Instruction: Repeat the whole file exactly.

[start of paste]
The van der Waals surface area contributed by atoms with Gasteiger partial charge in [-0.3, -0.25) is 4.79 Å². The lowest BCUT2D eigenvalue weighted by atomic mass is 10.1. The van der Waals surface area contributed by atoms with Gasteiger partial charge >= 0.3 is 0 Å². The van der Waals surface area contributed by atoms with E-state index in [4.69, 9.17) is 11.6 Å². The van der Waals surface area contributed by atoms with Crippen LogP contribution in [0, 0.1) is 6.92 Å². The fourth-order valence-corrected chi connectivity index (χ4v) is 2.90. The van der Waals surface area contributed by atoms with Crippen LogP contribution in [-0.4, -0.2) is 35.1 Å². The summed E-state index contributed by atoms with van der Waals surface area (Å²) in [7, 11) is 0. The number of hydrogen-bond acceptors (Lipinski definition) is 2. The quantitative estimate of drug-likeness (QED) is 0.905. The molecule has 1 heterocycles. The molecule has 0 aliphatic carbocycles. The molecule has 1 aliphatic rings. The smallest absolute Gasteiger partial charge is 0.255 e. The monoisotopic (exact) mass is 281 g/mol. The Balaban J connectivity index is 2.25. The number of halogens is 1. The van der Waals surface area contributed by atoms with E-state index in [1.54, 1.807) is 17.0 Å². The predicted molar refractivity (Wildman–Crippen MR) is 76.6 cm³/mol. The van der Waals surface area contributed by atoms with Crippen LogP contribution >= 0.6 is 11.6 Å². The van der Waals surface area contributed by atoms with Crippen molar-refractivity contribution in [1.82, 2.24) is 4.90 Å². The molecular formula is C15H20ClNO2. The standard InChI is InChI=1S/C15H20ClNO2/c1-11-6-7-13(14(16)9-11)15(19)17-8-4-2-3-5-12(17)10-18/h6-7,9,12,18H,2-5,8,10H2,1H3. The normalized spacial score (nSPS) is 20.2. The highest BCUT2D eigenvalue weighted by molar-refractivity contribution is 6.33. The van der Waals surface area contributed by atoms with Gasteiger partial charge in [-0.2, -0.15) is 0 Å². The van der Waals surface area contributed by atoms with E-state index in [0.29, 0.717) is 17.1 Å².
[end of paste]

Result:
The van der Waals surface area contributed by atoms with Gasteiger partial charge in [-0.3, -0.25) is 4.79 Å². The lowest BCUT2D eigenvalue weighted by atomic mass is 10.1. The van der Waals surface area contributed by atoms with Gasteiger partial charge >= 0.3 is 0 Å². The van der Waals surface area contributed by atoms with E-state index in [4.69, 9.17) is 11.6 Å². The van der Waals surface area contributed by atoms with Crippen LogP contribution in [0, 0.1) is 6.92 Å². The fourth-order valence-corrected chi connectivity index (χ4v) is 2.90. The van der Waals surface area contributed by atoms with Crippen LogP contribution in [-0.4, -0.2) is 35.1 Å². The summed E-state index contributed by atoms with van der Waals surface area (Å²) in [7, 11) is 0. The number of hydrogen-bond acceptors (Lipinski definition) is 2. The quantitative estimate of drug-likeness (QED) is 0.905. The molecule has 1 heterocycles. The molecule has 0 aliphatic carbocycles. The molecule has 1 aliphatic rings. The smallest absolute Gasteiger partial charge is 0.255 e. The monoisotopic (exact) mass is 281 g/mol. The Balaban J connectivity index is 2.25. The number of halogens is 1. The van der Waals surface area contributed by atoms with E-state index in [1.54, 1.807) is 17.0 Å². The predicted molar refractivity (Wildman–Crippen MR) is 76.6 cm³/mol. The van der Waals surface area contributed by atoms with Crippen LogP contribution >= 0.6 is 11.6 Å². The van der Waals surface area contributed by atoms with Crippen molar-refractivity contribution in [1.82, 2.24) is 4.90 Å². The molecular formula is C15H20ClNO2. The standard InChI is InChI=1S/C15H20ClNO2/c1-11-6-7-13(14(16)9-11)15(19)17-8-4-2-3-5-12(17)10-18/h6-7,9,12,18H,2-5,8,10H2,1H3. The normalized spacial score (nSPS) is 20.2. The highest BCUT2D eigenvalue weighted by molar-refractivity contribution is 6.33. The van der Waals surface area contributed by atoms with Gasteiger partial charge in [-0.2, -0.15) is 0 Å². The van der Waals surface area contributed by atoms with E-state index in [0.29, 0.717) is 17.1 Å².